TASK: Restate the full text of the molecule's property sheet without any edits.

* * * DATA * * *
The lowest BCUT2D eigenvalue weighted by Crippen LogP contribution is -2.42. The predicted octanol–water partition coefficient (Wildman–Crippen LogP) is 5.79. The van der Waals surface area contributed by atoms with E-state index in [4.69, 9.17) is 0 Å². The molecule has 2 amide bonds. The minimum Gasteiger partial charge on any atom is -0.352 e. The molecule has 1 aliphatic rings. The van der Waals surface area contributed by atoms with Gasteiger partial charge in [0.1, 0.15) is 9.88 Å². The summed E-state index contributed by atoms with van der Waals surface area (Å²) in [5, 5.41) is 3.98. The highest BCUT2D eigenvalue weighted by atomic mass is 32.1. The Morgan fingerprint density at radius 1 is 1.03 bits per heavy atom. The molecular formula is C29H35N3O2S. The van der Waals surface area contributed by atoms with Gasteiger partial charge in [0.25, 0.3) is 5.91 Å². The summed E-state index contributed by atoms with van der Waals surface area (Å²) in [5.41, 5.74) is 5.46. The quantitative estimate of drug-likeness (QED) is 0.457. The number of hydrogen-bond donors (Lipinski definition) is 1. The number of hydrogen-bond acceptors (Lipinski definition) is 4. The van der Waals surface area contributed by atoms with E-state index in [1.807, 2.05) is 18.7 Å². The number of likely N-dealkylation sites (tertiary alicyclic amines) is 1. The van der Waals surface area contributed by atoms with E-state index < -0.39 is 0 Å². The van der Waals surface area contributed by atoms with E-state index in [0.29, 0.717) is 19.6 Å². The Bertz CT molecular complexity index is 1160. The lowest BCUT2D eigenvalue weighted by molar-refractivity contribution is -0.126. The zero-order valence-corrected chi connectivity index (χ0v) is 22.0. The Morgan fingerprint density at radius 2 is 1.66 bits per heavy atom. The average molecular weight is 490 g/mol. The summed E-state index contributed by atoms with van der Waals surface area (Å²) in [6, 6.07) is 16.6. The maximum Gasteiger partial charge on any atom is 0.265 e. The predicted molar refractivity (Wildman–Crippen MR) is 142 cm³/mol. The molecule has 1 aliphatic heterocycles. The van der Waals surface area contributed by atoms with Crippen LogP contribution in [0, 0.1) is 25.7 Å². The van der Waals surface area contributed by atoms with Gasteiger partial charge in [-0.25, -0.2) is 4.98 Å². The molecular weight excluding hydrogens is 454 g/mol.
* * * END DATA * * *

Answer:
The lowest BCUT2D eigenvalue weighted by Crippen LogP contribution is -2.42. The predicted octanol–water partition coefficient (Wildman–Crippen LogP) is 5.79. The van der Waals surface area contributed by atoms with E-state index in [4.69, 9.17) is 0 Å². The molecule has 2 amide bonds. The minimum Gasteiger partial charge on any atom is -0.352 e. The molecule has 1 aliphatic rings. The van der Waals surface area contributed by atoms with Gasteiger partial charge in [0.1, 0.15) is 9.88 Å². The summed E-state index contributed by atoms with van der Waals surface area (Å²) in [5, 5.41) is 3.98. The highest BCUT2D eigenvalue weighted by atomic mass is 32.1. The Morgan fingerprint density at radius 1 is 1.03 bits per heavy atom. The molecular formula is C29H35N3O2S. The van der Waals surface area contributed by atoms with Gasteiger partial charge in [0.25, 0.3) is 5.91 Å². The summed E-state index contributed by atoms with van der Waals surface area (Å²) in [5.41, 5.74) is 5.46. The quantitative estimate of drug-likeness (QED) is 0.457. The number of hydrogen-bond donors (Lipinski definition) is 1. The number of hydrogen-bond acceptors (Lipinski definition) is 4. The van der Waals surface area contributed by atoms with E-state index in [1.807, 2.05) is 18.7 Å². The number of likely N-dealkylation sites (tertiary alicyclic amines) is 1. The van der Waals surface area contributed by atoms with E-state index < -0.39 is 0 Å². The van der Waals surface area contributed by atoms with E-state index in [0.29, 0.717) is 19.6 Å². The Bertz CT molecular complexity index is 1160. The lowest BCUT2D eigenvalue weighted by molar-refractivity contribution is -0.126. The zero-order valence-corrected chi connectivity index (χ0v) is 22.0. The Morgan fingerprint density at radius 2 is 1.66 bits per heavy atom. The average molecular weight is 490 g/mol. The summed E-state index contributed by atoms with van der Waals surface area (Å²) in [6, 6.07) is 16.6. The maximum Gasteiger partial charge on any atom is 0.265 e. The predicted molar refractivity (Wildman–Crippen MR) is 142 cm³/mol. The molecule has 1 aliphatic heterocycles. The van der Waals surface area contributed by atoms with Crippen LogP contribution in [0, 0.1) is 25.7 Å². The van der Waals surface area contributed by atoms with Gasteiger partial charge in [-0.25, -0.2) is 4.98 Å². The molecular weight excluding hydrogens is 454 g/mol.